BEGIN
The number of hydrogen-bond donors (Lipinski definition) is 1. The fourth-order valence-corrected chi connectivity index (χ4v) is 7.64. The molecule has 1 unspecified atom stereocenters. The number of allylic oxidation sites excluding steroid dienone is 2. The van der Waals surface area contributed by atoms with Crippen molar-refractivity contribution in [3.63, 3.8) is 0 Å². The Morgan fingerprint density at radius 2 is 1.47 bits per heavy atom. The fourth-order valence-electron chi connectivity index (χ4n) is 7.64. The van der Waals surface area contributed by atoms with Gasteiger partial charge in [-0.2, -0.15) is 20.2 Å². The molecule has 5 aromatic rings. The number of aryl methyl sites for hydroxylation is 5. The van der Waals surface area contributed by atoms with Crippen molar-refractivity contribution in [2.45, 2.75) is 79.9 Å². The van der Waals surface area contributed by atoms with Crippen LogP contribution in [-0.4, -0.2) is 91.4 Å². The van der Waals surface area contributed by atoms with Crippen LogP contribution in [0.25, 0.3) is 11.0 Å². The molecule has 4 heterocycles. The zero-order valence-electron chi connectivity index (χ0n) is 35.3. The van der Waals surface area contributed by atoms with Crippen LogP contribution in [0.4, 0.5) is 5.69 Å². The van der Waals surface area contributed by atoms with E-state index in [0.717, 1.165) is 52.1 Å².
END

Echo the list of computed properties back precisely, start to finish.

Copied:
The number of hydrogen-bond donors (Lipinski definition) is 1. The fourth-order valence-corrected chi connectivity index (χ4v) is 7.64. The molecule has 1 unspecified atom stereocenters. The number of allylic oxidation sites excluding steroid dienone is 2. The van der Waals surface area contributed by atoms with Crippen molar-refractivity contribution in [3.63, 3.8) is 0 Å². The Morgan fingerprint density at radius 2 is 1.47 bits per heavy atom. The fourth-order valence-electron chi connectivity index (χ4n) is 7.64. The van der Waals surface area contributed by atoms with Gasteiger partial charge in [-0.2, -0.15) is 20.2 Å². The molecule has 5 aromatic rings. The number of aryl methyl sites for hydroxylation is 5. The van der Waals surface area contributed by atoms with Crippen molar-refractivity contribution in [2.45, 2.75) is 79.9 Å². The van der Waals surface area contributed by atoms with Crippen LogP contribution in [-0.4, -0.2) is 91.4 Å². The van der Waals surface area contributed by atoms with Crippen LogP contribution in [0.25, 0.3) is 11.0 Å². The molecule has 4 heterocycles. The zero-order valence-electron chi connectivity index (χ0n) is 35.3. The van der Waals surface area contributed by atoms with Crippen LogP contribution in [0.4, 0.5) is 5.69 Å². The van der Waals surface area contributed by atoms with E-state index in [0.717, 1.165) is 52.1 Å².